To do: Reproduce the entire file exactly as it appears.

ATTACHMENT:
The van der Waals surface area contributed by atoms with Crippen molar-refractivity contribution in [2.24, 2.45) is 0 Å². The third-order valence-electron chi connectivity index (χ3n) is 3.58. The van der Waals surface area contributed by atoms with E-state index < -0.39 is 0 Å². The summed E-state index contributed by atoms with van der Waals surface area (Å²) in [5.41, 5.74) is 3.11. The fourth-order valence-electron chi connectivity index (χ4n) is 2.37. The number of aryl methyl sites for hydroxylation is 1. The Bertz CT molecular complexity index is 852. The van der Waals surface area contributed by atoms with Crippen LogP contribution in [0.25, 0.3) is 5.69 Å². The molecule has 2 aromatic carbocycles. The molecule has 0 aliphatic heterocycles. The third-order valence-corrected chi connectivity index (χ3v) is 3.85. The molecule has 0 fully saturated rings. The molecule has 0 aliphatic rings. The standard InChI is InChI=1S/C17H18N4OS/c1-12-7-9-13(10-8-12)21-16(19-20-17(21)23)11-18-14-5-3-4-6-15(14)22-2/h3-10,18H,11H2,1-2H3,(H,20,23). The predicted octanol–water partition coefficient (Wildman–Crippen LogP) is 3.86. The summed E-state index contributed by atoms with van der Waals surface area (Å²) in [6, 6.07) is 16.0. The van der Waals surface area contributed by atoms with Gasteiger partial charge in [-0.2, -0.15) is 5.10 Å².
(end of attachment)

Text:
The van der Waals surface area contributed by atoms with Crippen molar-refractivity contribution in [2.24, 2.45) is 0 Å². The third-order valence-electron chi connectivity index (χ3n) is 3.58. The van der Waals surface area contributed by atoms with E-state index < -0.39 is 0 Å². The summed E-state index contributed by atoms with van der Waals surface area (Å²) in [5.41, 5.74) is 3.11. The fourth-order valence-electron chi connectivity index (χ4n) is 2.37. The number of aryl methyl sites for hydroxylation is 1. The Bertz CT molecular complexity index is 852. The van der Waals surface area contributed by atoms with Crippen LogP contribution in [0.25, 0.3) is 5.69 Å². The molecule has 2 aromatic carbocycles. The molecule has 0 aliphatic heterocycles. The third-order valence-corrected chi connectivity index (χ3v) is 3.85. The molecule has 0 fully saturated rings. The molecule has 0 aliphatic rings. The standard InChI is InChI=1S/C17H18N4OS/c1-12-7-9-13(10-8-12)21-16(19-20-17(21)23)11-18-14-5-3-4-6-15(14)22-2/h3-10,18H,11H2,1-2H3,(H,20,23). The predicted octanol–water partition coefficient (Wildman–Crippen LogP) is 3.86. The summed E-state index contributed by atoms with van der Waals surface area (Å²) in [6, 6.07) is 16.0. The van der Waals surface area contributed by atoms with Gasteiger partial charge in [-0.2, -0.15) is 5.10 Å².